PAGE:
THE FILM: MUSIC “THOSE WERE THE DAYS MY FRIEND” For the score to my film I wanted to create an interesting juxtaposition between the sinister, tense and fearful action on screen and some otherwise cheerful music. This has been used for years by the famed director Quentin Tarantino, notably in the famous ear cutting scene in cult classic Reservoir Dogs to Stuck in the Middle With You by Stealers Wheel. This usage of a gentle folk pop music over the pessimistic and cruel imagery makes the scene memorable, and also gives new connotations to this piece of music. Now if people who have seen the film listen to the song they are reminded of the film, which helps its popularity endure in an unconventional manner. Whilst I have included clichéd incidental horror sounds in amongst moments of tension in my film I decided early on in production that the most prominent use of music should be a juxtaposition, to create an odd contrast between the horror unfolding onscreen and the song. I chose the song Those Were The Days by Mary Hopkin to create this effect; its simplistic yet atmospheric Russian Folk rift and the reflective lyrics match up to the action happening in the film in an unusual way, and the screams over the song create a whole new dynamic to the song not previously seen. I hope one of the most memorable things about my film is its unusual usage of music.
THE FILM: INTERTEXTUALITY One of the things I thought vital to add into my film is intertextuality to other classic Horror films from which I derived inspiration. In essence this is an aspect of the film that I highlight at all moments with its clichéd storyline, masked villain and tragic protagonist. These are staples set out by these classic Horror films and I wanted to make sure I expressed this as much as possible. This postmodernism used in my film I reference as much as possible to engage it with the genre. One scene has my protagonist watching a murder scene from Horror classic Friday the 13th. This shows the links between the real and the fiction; this happens to someone watching a horror film so my audience could potentially think this could happen to them, making the horror more realistic. This scene is also there to give a little Easter egg to fans of this film and to link it closely to the Slasher genre.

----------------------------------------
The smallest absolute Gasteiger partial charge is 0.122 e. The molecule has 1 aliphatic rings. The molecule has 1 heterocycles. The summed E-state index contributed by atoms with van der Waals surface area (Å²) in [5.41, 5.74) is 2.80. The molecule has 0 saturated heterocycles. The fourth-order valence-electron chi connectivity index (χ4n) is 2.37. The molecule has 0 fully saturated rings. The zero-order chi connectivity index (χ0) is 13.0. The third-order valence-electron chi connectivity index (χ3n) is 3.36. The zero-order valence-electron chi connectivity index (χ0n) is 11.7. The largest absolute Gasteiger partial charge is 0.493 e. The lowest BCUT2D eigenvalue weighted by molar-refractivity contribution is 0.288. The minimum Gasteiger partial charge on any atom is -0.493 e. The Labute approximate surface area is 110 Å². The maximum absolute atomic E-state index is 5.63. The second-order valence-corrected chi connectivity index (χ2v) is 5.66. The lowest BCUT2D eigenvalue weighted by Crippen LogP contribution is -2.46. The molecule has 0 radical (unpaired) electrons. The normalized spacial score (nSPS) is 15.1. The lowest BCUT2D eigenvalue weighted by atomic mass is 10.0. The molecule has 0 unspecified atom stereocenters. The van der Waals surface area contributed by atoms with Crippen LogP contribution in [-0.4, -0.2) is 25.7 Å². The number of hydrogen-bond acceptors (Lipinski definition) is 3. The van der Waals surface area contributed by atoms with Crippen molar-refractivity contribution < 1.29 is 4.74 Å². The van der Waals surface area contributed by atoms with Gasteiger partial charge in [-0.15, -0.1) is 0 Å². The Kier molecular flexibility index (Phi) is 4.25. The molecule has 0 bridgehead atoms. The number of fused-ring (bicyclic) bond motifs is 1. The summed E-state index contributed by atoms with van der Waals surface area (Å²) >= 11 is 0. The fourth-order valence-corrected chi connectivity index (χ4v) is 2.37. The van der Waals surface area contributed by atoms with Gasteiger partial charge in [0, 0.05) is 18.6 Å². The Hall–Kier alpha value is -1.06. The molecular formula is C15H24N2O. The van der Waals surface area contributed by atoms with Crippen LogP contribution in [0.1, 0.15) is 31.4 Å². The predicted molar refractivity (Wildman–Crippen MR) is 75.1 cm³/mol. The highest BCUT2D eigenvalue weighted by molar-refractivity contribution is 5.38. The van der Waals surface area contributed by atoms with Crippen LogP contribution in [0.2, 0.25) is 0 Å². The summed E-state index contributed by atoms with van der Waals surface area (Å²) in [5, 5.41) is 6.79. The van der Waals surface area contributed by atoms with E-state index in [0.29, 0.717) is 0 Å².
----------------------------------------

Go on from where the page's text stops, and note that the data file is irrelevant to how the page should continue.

THE FILM: INSTITUTIONS Like all films, my short has a production company logo or indent at the start, to show who has funded and helped make it. Eventually these images become well known in popular culture for their work. Some of the most famous production companies include 20th Century Fox, Universal, Disney and Warner Bros. I decided instead of using an existing production company indent that I would create my own. I drew the image freehand, scanned it onto Photoshop and edited it there, using the burn tool to add shading. I then animated the segment as the letters come onto the plaque to add a little motion that other professional indents have. Whilst this wasn‟t vital for the films plot, it did give the film a professional and unique aesthetic. At the end I also include a short credit roll, highlighting my cast and who did what during production. This appears in all films and acts a conclusion to the story.